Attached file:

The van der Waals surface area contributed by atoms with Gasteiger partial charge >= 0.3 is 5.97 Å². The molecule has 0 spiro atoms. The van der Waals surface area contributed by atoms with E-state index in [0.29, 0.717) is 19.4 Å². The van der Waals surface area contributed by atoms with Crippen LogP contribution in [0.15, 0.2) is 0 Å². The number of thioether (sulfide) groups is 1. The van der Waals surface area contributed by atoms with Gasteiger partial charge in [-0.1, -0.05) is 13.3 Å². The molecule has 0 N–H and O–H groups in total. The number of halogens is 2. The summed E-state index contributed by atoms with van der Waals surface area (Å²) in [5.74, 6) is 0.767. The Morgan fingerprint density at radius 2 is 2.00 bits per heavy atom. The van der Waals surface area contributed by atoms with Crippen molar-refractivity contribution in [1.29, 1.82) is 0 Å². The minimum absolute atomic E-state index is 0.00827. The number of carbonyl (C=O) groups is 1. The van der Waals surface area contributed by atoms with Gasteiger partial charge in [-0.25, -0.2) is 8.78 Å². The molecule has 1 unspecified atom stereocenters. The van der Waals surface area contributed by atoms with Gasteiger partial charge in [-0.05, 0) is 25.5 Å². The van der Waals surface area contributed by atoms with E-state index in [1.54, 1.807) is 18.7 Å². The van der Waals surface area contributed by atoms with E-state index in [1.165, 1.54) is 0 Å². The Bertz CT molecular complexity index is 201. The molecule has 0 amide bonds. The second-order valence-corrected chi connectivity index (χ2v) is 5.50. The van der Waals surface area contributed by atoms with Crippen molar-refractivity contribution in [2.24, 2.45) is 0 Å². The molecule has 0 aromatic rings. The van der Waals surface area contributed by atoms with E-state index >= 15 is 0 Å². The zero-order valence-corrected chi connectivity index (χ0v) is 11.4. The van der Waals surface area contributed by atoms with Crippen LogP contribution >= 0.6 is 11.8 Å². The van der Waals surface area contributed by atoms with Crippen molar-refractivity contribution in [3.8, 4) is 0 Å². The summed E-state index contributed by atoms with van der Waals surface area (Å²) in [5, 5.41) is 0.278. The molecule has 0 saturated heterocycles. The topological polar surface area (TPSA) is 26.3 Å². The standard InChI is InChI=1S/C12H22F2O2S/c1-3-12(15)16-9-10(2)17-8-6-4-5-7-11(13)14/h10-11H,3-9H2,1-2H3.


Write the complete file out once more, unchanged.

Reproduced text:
The van der Waals surface area contributed by atoms with Gasteiger partial charge >= 0.3 is 5.97 Å². The molecule has 0 spiro atoms. The van der Waals surface area contributed by atoms with E-state index in [0.29, 0.717) is 19.4 Å². The van der Waals surface area contributed by atoms with Crippen LogP contribution in [0.15, 0.2) is 0 Å². The number of thioether (sulfide) groups is 1. The van der Waals surface area contributed by atoms with Gasteiger partial charge in [-0.1, -0.05) is 13.3 Å². The molecule has 0 N–H and O–H groups in total. The number of halogens is 2. The summed E-state index contributed by atoms with van der Waals surface area (Å²) in [5.74, 6) is 0.767. The Morgan fingerprint density at radius 2 is 2.00 bits per heavy atom. The van der Waals surface area contributed by atoms with Crippen molar-refractivity contribution in [1.29, 1.82) is 0 Å². The minimum absolute atomic E-state index is 0.00827. The number of carbonyl (C=O) groups is 1. The van der Waals surface area contributed by atoms with Gasteiger partial charge in [-0.25, -0.2) is 8.78 Å². The molecule has 1 unspecified atom stereocenters. The van der Waals surface area contributed by atoms with Gasteiger partial charge in [-0.05, 0) is 25.5 Å². The van der Waals surface area contributed by atoms with E-state index in [1.54, 1.807) is 18.7 Å². The van der Waals surface area contributed by atoms with E-state index in [1.165, 1.54) is 0 Å². The Bertz CT molecular complexity index is 201. The molecule has 0 amide bonds. The second-order valence-corrected chi connectivity index (χ2v) is 5.50. The van der Waals surface area contributed by atoms with Crippen molar-refractivity contribution in [2.24, 2.45) is 0 Å². The molecule has 0 aromatic rings. The van der Waals surface area contributed by atoms with E-state index >= 15 is 0 Å². The zero-order valence-corrected chi connectivity index (χ0v) is 11.4. The van der Waals surface area contributed by atoms with Crippen LogP contribution >= 0.6 is 11.8 Å². The van der Waals surface area contributed by atoms with Crippen molar-refractivity contribution in [3.8, 4) is 0 Å². The summed E-state index contributed by atoms with van der Waals surface area (Å²) in [5, 5.41) is 0.278. The molecule has 0 saturated heterocycles. The topological polar surface area (TPSA) is 26.3 Å². The standard InChI is InChI=1S/C12H22F2O2S/c1-3-12(15)16-9-10(2)17-8-6-4-5-7-11(13)14/h10-11H,3-9H2,1-2H3.